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Lithium-ion Battery Cell Types, LFP, NMC Cells Explained

There are different kinds of lithium-ion battery cells used inside electric vehicle batteries. We summarized important details about LFP, NMC cathodes, and different cell shapes such as cylindrical, prismatic, and pouch.

Bilal Akgunduz

July 13, 2022 4:36 PM
Last Update: July 13, 2022 6:49 PM
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Thirty years back, when the lithium-ion battery was first commercialized, it changed dozens of industries and started its journey to become the ultimate energy storage solution. Today, we are familiar with this invention, thanks to its popularity among mobile devices such as smartphones, tablets, and laptops. But this article will mostly focus on lithium batteries used in electric vehicles.

Some say lithium-ion battery was invented because the 70s’ petrol crisis triggered scientists to seek an alternative to gasoline and diesel. Some say it was the damned transistors that paved the way for portable electronics and, as a result, caused an urgent need for both flexible, light-weight, and energy-dense electrical energy storage solutions. Regardless of what exactly caused the invention of lithium-ion batteries, we can clearly say that it is definitely in the center of human life and will be an important part of industries such as automotive, electronics, renewable energy, etc.

In short, a lithium-ion battery is an electrical energy storage product that uses lithium ions to store electrical energy. The whole energy storage unit is called the battery, or battery pack. Its smallest part that can hold energy itself is called the battery cell. The desired number of cells weld together to create a battery pack. Fundamentally lithium battery cells consist of four main parts; a negative electrode (anode), a positive electrode (cathode), an electrolyte, and a separator. An electric vehicle battery pack can hold thousands of lithium-ion battery cells and weigh around 650-1,800 lbs (~300-800 kg). EV batteries can be filled with cells in different kinds and shapes. This article will explore the lithium-ion battery cells used inside electric vehicles.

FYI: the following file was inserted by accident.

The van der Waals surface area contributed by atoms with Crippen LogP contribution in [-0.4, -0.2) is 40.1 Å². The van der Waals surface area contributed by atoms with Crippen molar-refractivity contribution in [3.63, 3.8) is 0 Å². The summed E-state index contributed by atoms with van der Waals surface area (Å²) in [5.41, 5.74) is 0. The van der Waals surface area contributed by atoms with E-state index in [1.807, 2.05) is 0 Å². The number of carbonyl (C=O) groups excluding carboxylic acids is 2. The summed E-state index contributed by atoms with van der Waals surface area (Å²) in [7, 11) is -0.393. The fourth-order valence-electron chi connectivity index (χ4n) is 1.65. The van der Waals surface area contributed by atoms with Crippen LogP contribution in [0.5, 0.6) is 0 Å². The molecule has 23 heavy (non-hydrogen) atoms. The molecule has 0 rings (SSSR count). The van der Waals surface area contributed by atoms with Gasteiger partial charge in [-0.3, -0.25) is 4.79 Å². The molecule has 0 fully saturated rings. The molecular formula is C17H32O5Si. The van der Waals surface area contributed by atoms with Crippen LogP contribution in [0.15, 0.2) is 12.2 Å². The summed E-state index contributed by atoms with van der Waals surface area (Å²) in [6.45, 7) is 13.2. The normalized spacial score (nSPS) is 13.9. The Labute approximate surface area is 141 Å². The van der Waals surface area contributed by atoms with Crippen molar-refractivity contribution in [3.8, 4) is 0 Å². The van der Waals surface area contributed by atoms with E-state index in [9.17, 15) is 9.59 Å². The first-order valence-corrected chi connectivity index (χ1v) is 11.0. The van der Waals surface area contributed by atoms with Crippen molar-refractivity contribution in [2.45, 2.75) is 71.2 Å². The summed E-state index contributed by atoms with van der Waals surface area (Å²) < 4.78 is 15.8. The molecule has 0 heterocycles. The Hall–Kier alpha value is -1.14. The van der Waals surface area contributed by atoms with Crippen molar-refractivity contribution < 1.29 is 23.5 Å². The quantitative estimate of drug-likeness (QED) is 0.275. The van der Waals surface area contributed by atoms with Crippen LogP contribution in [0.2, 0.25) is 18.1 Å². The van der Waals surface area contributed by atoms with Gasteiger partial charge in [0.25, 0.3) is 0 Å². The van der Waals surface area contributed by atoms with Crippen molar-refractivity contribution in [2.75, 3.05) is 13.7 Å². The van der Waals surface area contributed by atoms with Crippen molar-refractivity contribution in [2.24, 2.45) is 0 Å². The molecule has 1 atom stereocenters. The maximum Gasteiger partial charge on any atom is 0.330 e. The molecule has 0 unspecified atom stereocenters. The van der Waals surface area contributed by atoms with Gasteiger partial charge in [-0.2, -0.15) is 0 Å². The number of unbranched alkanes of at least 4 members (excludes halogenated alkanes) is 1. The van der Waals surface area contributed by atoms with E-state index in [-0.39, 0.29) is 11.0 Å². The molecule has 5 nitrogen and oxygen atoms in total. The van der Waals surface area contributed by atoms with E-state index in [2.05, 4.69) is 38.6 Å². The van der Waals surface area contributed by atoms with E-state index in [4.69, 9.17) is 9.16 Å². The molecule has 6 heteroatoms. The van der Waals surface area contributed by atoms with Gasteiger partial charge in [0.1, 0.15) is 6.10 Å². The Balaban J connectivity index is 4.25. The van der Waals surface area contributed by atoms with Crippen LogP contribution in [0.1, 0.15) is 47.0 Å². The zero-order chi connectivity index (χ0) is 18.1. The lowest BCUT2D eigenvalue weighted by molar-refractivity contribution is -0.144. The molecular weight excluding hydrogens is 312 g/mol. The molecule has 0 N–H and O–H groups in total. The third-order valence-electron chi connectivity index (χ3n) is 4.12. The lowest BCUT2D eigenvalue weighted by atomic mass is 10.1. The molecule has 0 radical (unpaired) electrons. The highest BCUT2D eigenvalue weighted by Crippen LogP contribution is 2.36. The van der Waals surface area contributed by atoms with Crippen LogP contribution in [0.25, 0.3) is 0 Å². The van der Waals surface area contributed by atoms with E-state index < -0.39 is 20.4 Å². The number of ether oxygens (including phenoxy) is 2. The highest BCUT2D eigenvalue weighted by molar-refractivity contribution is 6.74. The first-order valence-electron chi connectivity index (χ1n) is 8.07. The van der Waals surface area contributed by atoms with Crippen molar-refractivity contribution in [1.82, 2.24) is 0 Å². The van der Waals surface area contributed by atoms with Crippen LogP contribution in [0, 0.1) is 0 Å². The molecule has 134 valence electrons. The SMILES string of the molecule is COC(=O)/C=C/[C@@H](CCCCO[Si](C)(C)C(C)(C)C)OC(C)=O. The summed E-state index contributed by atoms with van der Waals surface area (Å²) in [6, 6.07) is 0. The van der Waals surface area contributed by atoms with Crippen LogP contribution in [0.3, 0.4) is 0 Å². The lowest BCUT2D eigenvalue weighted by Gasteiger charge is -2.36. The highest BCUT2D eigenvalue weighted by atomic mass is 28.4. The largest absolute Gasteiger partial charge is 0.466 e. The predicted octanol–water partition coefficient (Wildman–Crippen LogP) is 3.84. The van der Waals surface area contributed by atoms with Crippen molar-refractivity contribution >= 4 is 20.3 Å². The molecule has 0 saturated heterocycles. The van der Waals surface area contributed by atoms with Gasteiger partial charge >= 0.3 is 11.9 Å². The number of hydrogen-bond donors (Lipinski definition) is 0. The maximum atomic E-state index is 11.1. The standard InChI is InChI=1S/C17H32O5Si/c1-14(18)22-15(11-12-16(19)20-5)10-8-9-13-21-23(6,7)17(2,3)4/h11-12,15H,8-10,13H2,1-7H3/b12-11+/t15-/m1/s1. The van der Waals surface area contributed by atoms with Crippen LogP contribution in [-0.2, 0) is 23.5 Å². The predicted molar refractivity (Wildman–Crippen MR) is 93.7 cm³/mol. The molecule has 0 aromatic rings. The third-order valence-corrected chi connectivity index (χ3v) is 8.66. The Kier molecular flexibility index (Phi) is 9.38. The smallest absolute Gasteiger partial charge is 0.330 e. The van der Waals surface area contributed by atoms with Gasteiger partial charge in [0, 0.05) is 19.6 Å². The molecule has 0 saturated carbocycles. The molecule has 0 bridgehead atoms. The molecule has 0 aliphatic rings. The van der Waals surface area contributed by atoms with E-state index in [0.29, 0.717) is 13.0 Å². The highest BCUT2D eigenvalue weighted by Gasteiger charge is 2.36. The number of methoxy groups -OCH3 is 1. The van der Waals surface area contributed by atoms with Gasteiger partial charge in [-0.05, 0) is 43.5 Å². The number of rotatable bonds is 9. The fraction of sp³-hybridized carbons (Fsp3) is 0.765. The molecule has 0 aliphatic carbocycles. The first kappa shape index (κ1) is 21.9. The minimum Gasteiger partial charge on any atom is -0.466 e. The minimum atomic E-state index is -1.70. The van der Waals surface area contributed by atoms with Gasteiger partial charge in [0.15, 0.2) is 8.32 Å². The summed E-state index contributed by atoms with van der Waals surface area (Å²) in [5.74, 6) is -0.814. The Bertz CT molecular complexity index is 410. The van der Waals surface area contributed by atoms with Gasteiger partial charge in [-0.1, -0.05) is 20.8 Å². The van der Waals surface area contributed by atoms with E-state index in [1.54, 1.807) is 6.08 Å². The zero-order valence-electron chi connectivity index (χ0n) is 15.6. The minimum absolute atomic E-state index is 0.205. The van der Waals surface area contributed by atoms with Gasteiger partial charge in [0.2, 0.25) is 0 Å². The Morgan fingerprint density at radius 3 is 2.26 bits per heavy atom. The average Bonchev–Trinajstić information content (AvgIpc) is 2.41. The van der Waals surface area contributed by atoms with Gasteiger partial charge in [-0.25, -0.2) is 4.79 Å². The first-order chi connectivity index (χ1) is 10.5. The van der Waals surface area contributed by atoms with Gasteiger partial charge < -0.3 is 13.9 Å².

Lithium-ion Battery Cell Types

There are mainly three types of lithium-ion battery cells used inside EV battery pack; cylindrical cell, prismatic cell, and pouch cell. The cylindrical type of cells is rolled up battery materials inside a hollow cylinder metal casing. In a prismatic cell, battery materials fold multiple times and are put inside a rectangular-shaped casing. Lastly, pouch-design battery cells are the most flexible ones. Pouch cells consist of cut-out battery material sheets layered on top of the desired number of identical sheets.

Tesla is the manufacturer of the world’s first electric vehicle equipped with a lithium-ion battery pack. Texas-based automaker mainly relies on cylindrical cells, but it recently started to use prismatic units when Chinese-made Model 3 and Ys with CATL-made LFP batteries were launched. Tesla didn’t have any other choice but to use cylindrical cells back in 2007. After the huge developments in the li-ion battery industry, prismatic and pouch cells have become alternatives to cylindrical cells both in production capacity, manufacturing costs, and energy density.

The prismatic cell is getting very popular among EV makers in recent years, as Chinese battery giants CATL and BYD both use this type of cell design to manufacture their LFP battery packs. This cell type allows battery producers to create larger, wider cells, thus increasing volumetric energy density and easing up the battery management system’s workload. Bigger cells need better thermal management, though. Pouch design is prone to thermal runaway because of its wide form factor, Elon Musk stated last year.

Pouch-design is the third most popular cell type among electric vehicles. Pouch cells are frequently used inside mobile devices such as smartphones, and IoT solutions, due to their flexible structure and higher energy density. As of today, Farasis is the largest pouch cell manufacturer in the EV world. The Chinese firm has its proprietary pouch cell design and cathode, anode formula to cope with the disadvantages of this cell form. Turkish EV-maker ToggGeely, and Mercedes-Benz are some of its high-tier customers from the automotive industry.

Cell Type Cathode
Cylindrical Cell LFP – Lithium iron phosphate
Prismatic Cell NMC – Nickel manganese kobalt
Pouch Cell NCA – Nickel kobalt aluminum